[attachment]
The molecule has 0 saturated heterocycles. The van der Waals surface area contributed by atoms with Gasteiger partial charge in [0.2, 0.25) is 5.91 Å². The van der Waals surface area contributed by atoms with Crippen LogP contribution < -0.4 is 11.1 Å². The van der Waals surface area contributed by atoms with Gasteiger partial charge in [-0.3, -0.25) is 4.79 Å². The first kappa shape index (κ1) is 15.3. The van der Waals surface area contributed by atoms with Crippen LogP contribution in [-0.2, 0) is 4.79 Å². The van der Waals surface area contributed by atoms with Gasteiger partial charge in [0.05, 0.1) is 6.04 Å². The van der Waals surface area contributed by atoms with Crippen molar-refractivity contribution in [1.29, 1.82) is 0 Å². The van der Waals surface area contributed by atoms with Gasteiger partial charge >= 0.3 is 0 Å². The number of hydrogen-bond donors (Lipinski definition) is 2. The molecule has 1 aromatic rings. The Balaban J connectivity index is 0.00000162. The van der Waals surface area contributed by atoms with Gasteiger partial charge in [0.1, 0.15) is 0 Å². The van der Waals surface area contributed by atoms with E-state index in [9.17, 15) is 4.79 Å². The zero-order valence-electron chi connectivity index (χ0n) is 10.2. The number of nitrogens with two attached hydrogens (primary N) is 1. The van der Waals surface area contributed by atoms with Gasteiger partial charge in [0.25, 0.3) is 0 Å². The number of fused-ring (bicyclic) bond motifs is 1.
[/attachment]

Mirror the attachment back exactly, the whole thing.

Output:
The molecule has 0 saturated heterocycles. The van der Waals surface area contributed by atoms with Gasteiger partial charge in [0.2, 0.25) is 5.91 Å². The van der Waals surface area contributed by atoms with Crippen LogP contribution < -0.4 is 11.1 Å². The van der Waals surface area contributed by atoms with Gasteiger partial charge in [-0.3, -0.25) is 4.79 Å². The first kappa shape index (κ1) is 15.3. The van der Waals surface area contributed by atoms with Crippen LogP contribution in [-0.2, 0) is 4.79 Å². The van der Waals surface area contributed by atoms with Gasteiger partial charge in [0.05, 0.1) is 6.04 Å². The van der Waals surface area contributed by atoms with Crippen molar-refractivity contribution in [1.29, 1.82) is 0 Å². The van der Waals surface area contributed by atoms with Gasteiger partial charge >= 0.3 is 0 Å². The number of hydrogen-bond donors (Lipinski definition) is 2. The molecule has 1 aromatic rings. The Balaban J connectivity index is 0.00000162. The van der Waals surface area contributed by atoms with Gasteiger partial charge in [0.1, 0.15) is 0 Å². The van der Waals surface area contributed by atoms with E-state index in [9.17, 15) is 4.79 Å². The zero-order valence-electron chi connectivity index (χ0n) is 10.2. The number of nitrogens with two attached hydrogens (primary N) is 1. The van der Waals surface area contributed by atoms with Gasteiger partial charge in [0.25, 0.3) is 0 Å². The number of fused-ring (bicyclic) bond motifs is 1.